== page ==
Another interesting feature of the House of Commons' new Speaker is that the post is quite different from the post of Speaker of our own House of Representatives. In the U.S., the Speaker is the chief leader of the majority party that controls the House and as such she is a partisan who sets the agenda and tries to move legislation that her party desires.
Not so in Britain. The Speaker of the House of Commons "must, of course, be above party political controversy and must be seen to be completely impartial in all public matters." The "of course" shows how different British thinking is about the role of the Speaker. Upon election, the Speaker resigns from his party, remains aloof from his former friends in the House, and does not even frequent the House dining room. He is an umpire, not a partisan.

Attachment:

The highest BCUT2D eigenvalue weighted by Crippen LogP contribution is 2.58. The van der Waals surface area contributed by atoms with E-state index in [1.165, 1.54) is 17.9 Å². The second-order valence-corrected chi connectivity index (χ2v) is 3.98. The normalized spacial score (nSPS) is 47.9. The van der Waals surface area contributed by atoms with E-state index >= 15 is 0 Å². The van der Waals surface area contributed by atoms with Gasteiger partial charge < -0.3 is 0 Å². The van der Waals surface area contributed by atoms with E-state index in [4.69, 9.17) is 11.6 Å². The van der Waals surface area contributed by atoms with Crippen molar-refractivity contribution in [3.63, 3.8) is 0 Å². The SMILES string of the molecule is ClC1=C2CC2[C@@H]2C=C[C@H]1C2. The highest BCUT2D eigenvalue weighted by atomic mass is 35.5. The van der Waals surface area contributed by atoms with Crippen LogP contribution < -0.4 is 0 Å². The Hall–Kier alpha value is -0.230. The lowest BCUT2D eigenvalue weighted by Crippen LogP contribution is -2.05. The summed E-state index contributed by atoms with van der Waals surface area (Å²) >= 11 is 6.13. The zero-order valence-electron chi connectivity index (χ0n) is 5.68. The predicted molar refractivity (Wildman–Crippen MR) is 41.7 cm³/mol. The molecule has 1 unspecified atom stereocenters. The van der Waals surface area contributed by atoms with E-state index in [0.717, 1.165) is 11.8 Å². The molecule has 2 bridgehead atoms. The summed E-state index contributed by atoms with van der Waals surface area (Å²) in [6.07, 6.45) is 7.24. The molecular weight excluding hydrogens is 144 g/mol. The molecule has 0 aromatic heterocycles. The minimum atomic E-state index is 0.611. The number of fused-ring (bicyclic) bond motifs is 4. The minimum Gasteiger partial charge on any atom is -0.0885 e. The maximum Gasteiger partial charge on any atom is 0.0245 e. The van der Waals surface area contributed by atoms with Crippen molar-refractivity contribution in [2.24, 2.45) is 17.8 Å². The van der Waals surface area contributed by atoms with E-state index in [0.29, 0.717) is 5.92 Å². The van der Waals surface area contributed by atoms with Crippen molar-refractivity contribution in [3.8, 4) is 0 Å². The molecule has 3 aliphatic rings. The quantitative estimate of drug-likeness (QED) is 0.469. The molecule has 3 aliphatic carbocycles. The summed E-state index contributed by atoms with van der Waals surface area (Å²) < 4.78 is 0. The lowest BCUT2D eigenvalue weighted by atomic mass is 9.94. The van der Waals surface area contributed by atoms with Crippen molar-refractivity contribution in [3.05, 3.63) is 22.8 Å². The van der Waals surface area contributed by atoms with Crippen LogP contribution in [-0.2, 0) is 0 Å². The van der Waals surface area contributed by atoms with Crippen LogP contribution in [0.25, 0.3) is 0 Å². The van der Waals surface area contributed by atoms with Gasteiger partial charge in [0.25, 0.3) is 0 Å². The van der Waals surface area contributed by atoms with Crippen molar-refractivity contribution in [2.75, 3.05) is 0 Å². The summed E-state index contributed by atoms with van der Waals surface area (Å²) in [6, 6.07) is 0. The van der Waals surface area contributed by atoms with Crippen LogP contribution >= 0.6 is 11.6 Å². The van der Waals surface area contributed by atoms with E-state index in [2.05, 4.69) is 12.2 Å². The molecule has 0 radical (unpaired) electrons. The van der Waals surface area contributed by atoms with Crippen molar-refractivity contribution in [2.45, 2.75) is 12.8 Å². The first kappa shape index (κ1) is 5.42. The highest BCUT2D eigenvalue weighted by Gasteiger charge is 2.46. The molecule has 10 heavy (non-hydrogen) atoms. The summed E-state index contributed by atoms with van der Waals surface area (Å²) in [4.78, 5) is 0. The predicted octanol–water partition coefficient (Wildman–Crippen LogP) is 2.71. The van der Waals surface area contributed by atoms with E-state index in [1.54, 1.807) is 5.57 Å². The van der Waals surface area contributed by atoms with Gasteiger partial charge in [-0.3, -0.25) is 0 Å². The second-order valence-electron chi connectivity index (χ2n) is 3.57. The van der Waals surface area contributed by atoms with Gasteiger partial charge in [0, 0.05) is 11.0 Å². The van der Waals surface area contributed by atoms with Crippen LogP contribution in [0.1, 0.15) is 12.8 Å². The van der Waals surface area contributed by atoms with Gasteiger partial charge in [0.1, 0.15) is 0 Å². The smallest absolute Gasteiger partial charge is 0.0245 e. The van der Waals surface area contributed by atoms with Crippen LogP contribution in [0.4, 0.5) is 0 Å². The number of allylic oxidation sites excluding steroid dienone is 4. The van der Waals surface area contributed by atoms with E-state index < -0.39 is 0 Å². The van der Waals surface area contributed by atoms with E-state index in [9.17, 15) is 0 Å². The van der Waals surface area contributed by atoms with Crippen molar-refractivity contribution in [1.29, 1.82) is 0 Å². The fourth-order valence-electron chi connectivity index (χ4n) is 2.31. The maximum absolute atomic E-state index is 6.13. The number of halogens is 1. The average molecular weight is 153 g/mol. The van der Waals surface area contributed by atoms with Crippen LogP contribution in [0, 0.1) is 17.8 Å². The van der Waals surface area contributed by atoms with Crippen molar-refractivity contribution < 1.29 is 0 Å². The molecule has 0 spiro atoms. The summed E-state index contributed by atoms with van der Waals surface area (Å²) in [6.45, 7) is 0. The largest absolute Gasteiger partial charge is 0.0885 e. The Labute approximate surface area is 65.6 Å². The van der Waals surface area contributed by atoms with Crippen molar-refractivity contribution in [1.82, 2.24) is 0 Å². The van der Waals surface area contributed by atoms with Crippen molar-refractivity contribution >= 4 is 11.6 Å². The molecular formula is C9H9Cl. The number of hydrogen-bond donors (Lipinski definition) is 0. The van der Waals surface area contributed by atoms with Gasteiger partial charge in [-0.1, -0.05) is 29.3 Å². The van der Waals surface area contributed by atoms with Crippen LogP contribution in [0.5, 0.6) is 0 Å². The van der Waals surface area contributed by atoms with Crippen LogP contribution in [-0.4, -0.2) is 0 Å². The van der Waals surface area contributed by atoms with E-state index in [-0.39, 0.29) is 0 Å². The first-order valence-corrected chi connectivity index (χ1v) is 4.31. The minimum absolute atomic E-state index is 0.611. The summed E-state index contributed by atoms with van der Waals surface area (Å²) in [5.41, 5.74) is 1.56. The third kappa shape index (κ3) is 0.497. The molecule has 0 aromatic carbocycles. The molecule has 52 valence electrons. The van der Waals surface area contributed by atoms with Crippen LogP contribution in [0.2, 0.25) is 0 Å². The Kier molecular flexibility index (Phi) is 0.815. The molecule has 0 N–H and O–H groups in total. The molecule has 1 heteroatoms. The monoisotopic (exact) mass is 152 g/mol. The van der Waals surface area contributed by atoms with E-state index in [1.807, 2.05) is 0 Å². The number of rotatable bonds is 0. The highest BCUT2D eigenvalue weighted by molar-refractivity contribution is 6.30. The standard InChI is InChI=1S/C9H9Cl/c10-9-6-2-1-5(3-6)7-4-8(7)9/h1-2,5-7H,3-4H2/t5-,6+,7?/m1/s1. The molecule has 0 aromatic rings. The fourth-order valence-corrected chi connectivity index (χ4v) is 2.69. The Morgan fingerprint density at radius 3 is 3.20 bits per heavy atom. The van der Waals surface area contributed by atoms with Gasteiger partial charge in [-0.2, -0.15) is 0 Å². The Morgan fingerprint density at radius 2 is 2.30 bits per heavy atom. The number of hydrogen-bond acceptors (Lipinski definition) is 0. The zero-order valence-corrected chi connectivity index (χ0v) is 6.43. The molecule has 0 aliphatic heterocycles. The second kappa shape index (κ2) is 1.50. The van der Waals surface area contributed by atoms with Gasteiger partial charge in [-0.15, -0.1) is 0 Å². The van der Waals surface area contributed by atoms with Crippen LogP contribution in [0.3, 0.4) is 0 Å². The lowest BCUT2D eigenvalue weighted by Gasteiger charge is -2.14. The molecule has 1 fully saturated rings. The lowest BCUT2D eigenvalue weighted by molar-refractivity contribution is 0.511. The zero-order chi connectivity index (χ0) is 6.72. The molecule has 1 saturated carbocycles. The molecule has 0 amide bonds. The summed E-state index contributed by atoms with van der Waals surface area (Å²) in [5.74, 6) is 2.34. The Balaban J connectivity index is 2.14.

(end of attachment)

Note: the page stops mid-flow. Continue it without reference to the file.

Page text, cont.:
Quite a difference from the U.S.! It almost makes one wonder why any politician would want to be the Commons' Speaker. It's not the sort of job most politicians would aspire to.
In his first speech in the chair, new Speaker John Bercow reiterated his intention to abandon all of his political views. The leader of his former party, the Tories, in his congratulatory speech, added that he hoped that would be true -- another little dig at the fact that Bercow was not especially popular within his own party.
By the way, the Parliamentary factsheets from which I learned all this information are really delightful -- much better than anything put out by the U.S. Congress. Be sure to check out this factsheet on the customs and traditions of the House of Commons -- very well done.